There is a veritable shanty town developing underneath the bridge next to my workplace. Ordinarily, there are a couple homeless people living down there as trolls would, but unlike trolls, they don’t even have the courtesy to be interesting and ask riddles of passersby. Usually, they’re run out by the cops or driven out by the flooding creek, but they appear to be staying for the long haul.
They’ve constructed tents out of old sheets, built a bathroom area, and established a rudimentary parliament. I’ve been joking with my coworkers that soon the UN will recognize it as its own Shanty-City State, and any acts of aggression would constitute a declaration of war. The fragments of humanity down there are nothing more than a joke to us surface-dwellers.
The other night when I was closing up, I could hear the sound of what I thought was the beginning of a hobo fight. Now I like laughing at a good hobo fight like any other red-blooded American, but I was minutes away from finishing my shift. There would be other hobo fights, and this one sounded pretty one-sided. It was just a dude yelling something unintelligible. He continued to shout for a few minutes until the new guy said to me, “Hey, some lady fell off the bridge.”
In the darkness I saw a man kneeling beside a prone figure. Heroically, I thrust my hand into my pocket to dial 911, but noticed the man in the creek had already done so. I was disappointed I didn’t get to make the call. To me, it would have been the same as getting to lick the brownie batter off the spoon.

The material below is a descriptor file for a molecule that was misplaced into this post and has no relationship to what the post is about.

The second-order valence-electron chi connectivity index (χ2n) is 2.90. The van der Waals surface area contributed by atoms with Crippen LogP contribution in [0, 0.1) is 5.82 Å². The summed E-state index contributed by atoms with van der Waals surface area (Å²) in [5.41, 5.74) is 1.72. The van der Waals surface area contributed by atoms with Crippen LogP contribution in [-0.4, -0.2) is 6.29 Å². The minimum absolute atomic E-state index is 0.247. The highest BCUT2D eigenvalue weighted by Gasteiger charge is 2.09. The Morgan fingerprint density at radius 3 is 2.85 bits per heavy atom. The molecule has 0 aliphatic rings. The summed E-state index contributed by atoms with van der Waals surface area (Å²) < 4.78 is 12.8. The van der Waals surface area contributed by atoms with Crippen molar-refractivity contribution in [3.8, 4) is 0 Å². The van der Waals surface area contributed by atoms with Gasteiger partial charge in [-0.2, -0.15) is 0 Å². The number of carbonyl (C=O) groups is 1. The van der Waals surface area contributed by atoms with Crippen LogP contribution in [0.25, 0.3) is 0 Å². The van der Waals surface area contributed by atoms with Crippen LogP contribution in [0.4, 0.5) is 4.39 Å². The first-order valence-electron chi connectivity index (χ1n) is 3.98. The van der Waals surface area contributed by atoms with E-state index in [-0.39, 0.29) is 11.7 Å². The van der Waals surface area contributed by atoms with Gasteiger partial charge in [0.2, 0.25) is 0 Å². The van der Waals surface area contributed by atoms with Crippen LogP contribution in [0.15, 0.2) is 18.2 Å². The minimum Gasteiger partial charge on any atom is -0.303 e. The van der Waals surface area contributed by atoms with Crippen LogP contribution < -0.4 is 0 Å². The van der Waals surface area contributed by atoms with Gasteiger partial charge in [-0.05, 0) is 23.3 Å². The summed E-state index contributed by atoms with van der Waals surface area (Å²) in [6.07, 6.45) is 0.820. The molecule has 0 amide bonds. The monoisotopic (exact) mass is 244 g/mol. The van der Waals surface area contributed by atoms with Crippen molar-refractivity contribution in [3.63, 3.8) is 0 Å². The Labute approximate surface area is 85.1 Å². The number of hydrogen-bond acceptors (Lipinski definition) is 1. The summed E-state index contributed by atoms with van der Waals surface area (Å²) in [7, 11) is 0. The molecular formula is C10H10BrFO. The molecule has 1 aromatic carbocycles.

I felt a basic human sympathy for this poor woman who fell the 15 feet off the bridge, but I also felt slightly annoyed. Not only was I going to have to stay at work later, but I didn’t get to lick the hero spoon. It wasn’t until a paramedic shined a flashlight on the woman’s face that I actually saw her human form. Blood poured from her nose as she writhed in the mud.
Witnessing her agony made me regret my choice to ignore what I now know were cries for help, but the remorse dissipated when I saw the stolid, uncaring expressions on the paramedics’ faces as they slowly extracted her from the creek. They would’ve been moving much quicker if she were in danger.
I later made a couple jokes to the new guy about the situation. They aren’t funny enough to repeat in print, but the situation made me realize something. I have a dark creek bed running in my mind (and maybe you do, too), to which I exile fragments of humanity to become, in addition to a tragedy, a joke for me and those callous or brave enough to laugh with me. Whether it’s right or wrong is a question best left for philosophers. I just know I would rather laugh